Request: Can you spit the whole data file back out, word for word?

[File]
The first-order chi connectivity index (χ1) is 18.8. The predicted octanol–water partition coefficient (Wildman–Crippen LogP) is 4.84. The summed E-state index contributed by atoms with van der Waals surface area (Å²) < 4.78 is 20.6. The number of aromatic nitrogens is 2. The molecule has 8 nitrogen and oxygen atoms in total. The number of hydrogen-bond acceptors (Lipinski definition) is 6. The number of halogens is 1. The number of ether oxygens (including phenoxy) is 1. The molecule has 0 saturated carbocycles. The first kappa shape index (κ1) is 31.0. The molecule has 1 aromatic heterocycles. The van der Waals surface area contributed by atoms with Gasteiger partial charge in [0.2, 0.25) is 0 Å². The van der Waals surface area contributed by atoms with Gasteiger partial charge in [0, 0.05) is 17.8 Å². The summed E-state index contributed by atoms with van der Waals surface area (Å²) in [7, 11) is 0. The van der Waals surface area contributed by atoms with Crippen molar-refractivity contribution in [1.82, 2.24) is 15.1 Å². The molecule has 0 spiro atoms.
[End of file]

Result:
The first-order chi connectivity index (χ1) is 18.8. The predicted octanol–water partition coefficient (Wildman–Crippen LogP) is 4.84. The summed E-state index contributed by atoms with van der Waals surface area (Å²) < 4.78 is 20.6. The number of aromatic nitrogens is 2. The molecule has 8 nitrogen and oxygen atoms in total. The number of hydrogen-bond acceptors (Lipinski definition) is 6. The number of halogens is 1. The number of ether oxygens (including phenoxy) is 1. The molecule has 0 saturated carbocycles. The first kappa shape index (κ1) is 31.0. The molecule has 1 aromatic heterocycles. The van der Waals surface area contributed by atoms with Gasteiger partial charge in [0.2, 0.25) is 0 Å². The van der Waals surface area contributed by atoms with Gasteiger partial charge in [0, 0.05) is 17.8 Å². The summed E-state index contributed by atoms with van der Waals surface area (Å²) in [7, 11) is 0. The van der Waals surface area contributed by atoms with Crippen molar-refractivity contribution in [1.82, 2.24) is 15.1 Å². The molecule has 0 spiro atoms.